understandable for less proficient linguists, many psycholinguists
will have trouble to get the 'big picture' of cognitive-functional
linguistics from the present assembly of papers. The introduction
helps considerably in allocating cognitive-functional linguistics
within the framework of previous linguistic schools (see also
Tomasello, 1998); however, the assembly of individual papers seems to
be too eclectic to integrate the papers into this picture. For
instance, some papers can be classified as methodological papers
(e.g. chapters III and VIII) whereas other papers aim at giving
theoretical reviews (e.g. chapters I and VII). To alleviate the
eclectic character of the book, it would have been helpful to include
connecting passages that link the individual contributions to each
other and to the introduction. Generally, for less proficient
linguists, it may be helpful to start out with a general introduction
to cognitive-functional linguistics, and to read Volume I of ''The New
Psychology of Language'' before turning to the present volume.

Tomasello (1998) suggested that many psychologists may have trouble
following current directions in linguistics because, among other
obstacles, ''linguistic descriptions and explanations require
specialized linguistic terminology that discourages outsiders''. This
clearly is one of the problems underlying the lack of cross-
disciplinary exchange but might be accommodated by adapting the
writing style and scope to less proficient audiences, as is done in
the present volume. However, while reading the book I could not help
but realize that the difficulties of communication between
psychologists and cognitive linguists may root in a deeper,
methodological rift between these two research areas. Linguistics in
general and cognitive- functional linguistics in particular are
largely based on a casuistic research logic; cognitive linguists study
language in situ, as it is actually produced. This implies that
cognitive linguists can make only limited generalizations of their
observations to other speakers/languages/situations. While being aware
of this limitation, linguists nevertheless often make generalizations
and formulate hypotheses that they entertain until proven
wrong. Psychologists may consider many of these hypotheses as very
bold, given the scale and range of the underlying empirical
evidence. Contrary to linguists, psychologists try to narrow down the
scope of their investigations to situations under laboratory control,
which allow them to study samples of speakers in well-controlled
situations and to make certain, statistically founded, generalizations
to other samples. To linguists, however, psychologists may often seem
to be too scrupulous for their own good. Given this large gap between
linguists and psychologists, my impression is that it needs much more
than a communication of ideas across disciplines to enhance new
fruitful lines of research. What it needs is a more detailed
assessment of which research questions posed in the framework of
cognitive grammar can be operationalized appropriately for
psychological testing.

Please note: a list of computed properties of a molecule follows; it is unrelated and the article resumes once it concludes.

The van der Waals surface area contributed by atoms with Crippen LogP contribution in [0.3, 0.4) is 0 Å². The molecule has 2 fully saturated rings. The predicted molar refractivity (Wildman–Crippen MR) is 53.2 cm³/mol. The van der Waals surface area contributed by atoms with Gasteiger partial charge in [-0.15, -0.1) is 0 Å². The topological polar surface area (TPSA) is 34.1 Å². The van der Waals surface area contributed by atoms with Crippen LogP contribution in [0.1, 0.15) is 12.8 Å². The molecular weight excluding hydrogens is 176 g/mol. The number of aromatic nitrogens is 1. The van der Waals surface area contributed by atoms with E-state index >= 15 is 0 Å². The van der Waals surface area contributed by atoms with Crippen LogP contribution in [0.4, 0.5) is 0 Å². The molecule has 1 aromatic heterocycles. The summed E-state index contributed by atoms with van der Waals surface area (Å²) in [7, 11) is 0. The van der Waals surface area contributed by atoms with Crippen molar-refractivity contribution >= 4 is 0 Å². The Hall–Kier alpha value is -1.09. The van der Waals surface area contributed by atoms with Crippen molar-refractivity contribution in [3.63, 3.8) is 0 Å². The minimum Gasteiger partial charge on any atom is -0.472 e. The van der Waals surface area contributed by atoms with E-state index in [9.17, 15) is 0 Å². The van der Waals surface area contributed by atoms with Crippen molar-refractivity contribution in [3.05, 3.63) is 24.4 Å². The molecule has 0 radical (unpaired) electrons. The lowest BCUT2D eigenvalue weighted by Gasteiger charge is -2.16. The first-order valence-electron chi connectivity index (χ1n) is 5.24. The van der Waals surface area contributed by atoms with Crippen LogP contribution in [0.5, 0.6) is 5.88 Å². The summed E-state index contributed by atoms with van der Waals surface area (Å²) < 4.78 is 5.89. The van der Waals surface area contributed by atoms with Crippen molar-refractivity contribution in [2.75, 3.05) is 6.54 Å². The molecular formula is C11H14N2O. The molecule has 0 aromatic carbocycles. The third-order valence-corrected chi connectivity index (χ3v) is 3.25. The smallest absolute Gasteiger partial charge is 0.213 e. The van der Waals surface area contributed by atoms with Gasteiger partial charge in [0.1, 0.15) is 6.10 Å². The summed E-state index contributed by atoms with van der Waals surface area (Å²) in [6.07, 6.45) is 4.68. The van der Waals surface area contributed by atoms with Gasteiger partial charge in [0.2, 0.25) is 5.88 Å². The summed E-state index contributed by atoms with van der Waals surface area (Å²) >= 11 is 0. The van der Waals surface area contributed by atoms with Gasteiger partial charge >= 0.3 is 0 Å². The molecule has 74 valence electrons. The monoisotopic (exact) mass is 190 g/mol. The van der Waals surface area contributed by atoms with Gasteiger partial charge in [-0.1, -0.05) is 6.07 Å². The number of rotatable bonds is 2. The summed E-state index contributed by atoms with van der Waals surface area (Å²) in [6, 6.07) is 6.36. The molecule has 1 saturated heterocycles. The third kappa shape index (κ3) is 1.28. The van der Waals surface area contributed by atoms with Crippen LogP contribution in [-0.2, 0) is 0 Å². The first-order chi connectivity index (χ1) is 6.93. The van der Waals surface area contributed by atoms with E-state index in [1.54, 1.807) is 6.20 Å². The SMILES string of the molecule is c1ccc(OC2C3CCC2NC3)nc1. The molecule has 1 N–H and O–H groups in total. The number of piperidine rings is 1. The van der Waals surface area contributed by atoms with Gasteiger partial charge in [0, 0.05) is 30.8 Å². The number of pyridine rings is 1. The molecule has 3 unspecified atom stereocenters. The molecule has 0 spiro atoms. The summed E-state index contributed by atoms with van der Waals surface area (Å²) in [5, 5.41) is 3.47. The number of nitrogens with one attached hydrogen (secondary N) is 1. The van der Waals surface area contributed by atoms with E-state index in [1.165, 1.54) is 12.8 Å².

Language acquisition is one of the domains that has proved to be
accessible for psycholinguistic investigations into cognitive grammar.
Further areas should clearly be opened up but seem to be too difficult
to assess experimentally at present. Crucially, in order for
psychologists and linguists to jointly investigate the cognitive
foundations of language a fundamental mutual understanding must be
established between the disciplines. Specifically, this implies that
linguists need to acquire an understanding of
psychological/experimental research methods (and their limitations).
Psychologists might feel that their work is misrepresented if it is
presented, for instance, as having ''spent decades on studying on how
subjects in the narrow confines of laboratory cubby-holes parse and
interpreted isolated sentences that bear little relation to either the
type of clauses used in natural communication, the communicative
context in which such clauses are used or the linguistic context in
which clauses in natural communication are produced and interpreted''
(Givon, 1998, p. 63f.). Ironical statements like these do suggest that
linguists need to put more effort into understanding why psychological
testing exerts so many restrictions and how, within this framework,
cognitive linguistic theories can be tested. Having said all this, the
present volume together with volume I clearly is a step into this
direction that will hopefully be followed by further
cross-disciplinary exchange.


Bock, K. (1996). Language production: Methods and methodologies.
Psychonomic Bulletin and Review, 3, 395-421.

Givon, T. (1998). The functional approach to grammar. In: M. Tomasello
(Ed.), The New Psychology of Language, Vol.1 (pp. 41-66).Mahwah, NJ:
Lawrence Erlbaum Associates.

Tomasello, M. (1998). Introduction: A cognitive-functional perspective
on language structure. In: M. Tomasello (Ed.), The New Psychology of
Language, Vol.1 (pp. vii - xxiii).Mahwah, NJ: Lawrence Erlbaum


Dr Eva Belke is a research fellow at the Department of Psychology,
University of Birmingham. Having originally studied Clinical
Linguistics and Psycholinguistics for therapeutic purposes, she is now
doing experimental psycholinguistic research, focussing in particular
on language production processes. Further research interests include
aphasic and neuropsychological disorders, specifically reading
disorders, and models of healthy and impaired language processing.
Mail to author|Respond to list|Read more issues|LINGUIST home page|Top of issue